"Postal-Union Telegraph bonds, valued at $102,345," went on the reading voice, and again the interrupting critic remarked: "Which, you see, we may regard as very significant, since it both obviously and inferably demonstrates that the telegraph company and the poolrooms are compelled to stand together!"

Durkin followed the list, with inclined head and uplifted hands, forgetting even his simulation of work, until the end was reached.

"In all, you see, one quarter of a million dollars in negotiable securities, if we are to rely on this memorandum, which, as I stated before, ought to be authent

ic, for it was taken from the Penfield safe the night of the first raid."

Durkin started, as though the circuit with which his fingers absently toyed had suddenly become a live wire.

"Penfield!" The word sent a little thrill through his body. Penfield-the very name was a challenging trumpet to him. But again he bent and listened to the drone of the nearby voices.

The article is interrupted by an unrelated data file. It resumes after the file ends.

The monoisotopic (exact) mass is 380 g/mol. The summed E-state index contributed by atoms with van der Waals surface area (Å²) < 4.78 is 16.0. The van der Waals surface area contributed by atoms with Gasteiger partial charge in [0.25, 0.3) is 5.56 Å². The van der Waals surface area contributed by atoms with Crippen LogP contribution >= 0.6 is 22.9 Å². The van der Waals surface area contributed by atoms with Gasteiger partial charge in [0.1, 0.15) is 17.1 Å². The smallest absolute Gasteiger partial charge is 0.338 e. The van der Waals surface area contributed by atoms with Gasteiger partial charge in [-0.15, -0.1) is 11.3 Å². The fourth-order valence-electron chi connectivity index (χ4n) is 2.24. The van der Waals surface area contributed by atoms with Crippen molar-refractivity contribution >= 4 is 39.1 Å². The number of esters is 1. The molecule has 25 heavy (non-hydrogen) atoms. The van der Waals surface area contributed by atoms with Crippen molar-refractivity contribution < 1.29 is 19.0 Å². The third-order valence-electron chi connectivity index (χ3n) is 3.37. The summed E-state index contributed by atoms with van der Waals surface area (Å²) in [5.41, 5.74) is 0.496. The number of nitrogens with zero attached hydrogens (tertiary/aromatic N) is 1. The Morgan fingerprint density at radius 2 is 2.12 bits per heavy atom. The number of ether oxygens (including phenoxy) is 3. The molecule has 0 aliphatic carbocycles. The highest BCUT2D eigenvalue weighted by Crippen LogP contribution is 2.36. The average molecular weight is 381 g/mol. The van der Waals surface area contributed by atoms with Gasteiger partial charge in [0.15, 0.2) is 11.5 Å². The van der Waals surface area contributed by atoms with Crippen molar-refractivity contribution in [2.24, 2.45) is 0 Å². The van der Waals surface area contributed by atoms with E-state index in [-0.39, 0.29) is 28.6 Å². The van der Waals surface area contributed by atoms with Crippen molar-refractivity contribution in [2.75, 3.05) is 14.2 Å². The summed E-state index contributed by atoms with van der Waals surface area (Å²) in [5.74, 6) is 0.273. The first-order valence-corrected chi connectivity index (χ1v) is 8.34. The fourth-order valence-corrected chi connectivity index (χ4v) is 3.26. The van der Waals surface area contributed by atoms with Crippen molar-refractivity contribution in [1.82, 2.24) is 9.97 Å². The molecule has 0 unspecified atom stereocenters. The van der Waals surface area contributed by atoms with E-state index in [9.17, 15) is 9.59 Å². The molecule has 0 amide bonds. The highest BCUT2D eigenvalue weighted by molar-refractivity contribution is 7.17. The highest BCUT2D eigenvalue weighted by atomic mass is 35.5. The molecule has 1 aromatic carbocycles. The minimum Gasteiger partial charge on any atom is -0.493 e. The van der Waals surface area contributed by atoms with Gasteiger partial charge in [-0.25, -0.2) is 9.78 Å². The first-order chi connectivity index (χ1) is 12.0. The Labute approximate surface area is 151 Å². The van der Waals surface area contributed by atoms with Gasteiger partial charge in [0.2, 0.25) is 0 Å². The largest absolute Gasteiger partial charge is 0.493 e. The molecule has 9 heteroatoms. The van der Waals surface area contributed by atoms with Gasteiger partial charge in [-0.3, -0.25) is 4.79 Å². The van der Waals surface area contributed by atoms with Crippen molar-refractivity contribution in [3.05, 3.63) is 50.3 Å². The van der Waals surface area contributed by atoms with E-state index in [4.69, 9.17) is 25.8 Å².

"And Keenan, you say, is in Genoa?" asked one of the Englishmen.

"If he's not there now he will be during the week," answered the American.

"You're sure of that?"

"All I know is that our Milan man secured duplicates of his cables. Three of them were in cipher, but he was able to make reasonably sure of the Genoa trip!"

"It would be rather hard to get at him, there!"

"But if he strikes north, as you say, and goes first to Liverpool, and gets home by the back door, as it were, by taking a steamer to Quebec or Montreal--"

"That's a mere blind!"

"But why say that?"

"Because he's too wise to stride British territory, before he unloads. It's not a mere matter of stopping the transfer of this stock, or whether or not all of it is negotiable. What we want is tangible and incriminating evidence. The signatures of those cheques are--"

That was the last word that came to Durkin's ears, for at that moment a steward, with a tray of glasses, hurried into the pantry. His suspicious eye saw nothing beyond a busy electrician replacing a switchboard. But before the intruding steward had departed the second officer was at Durkin's elbow, overlooking his labors, and no further word or hint came to the ears of the listener.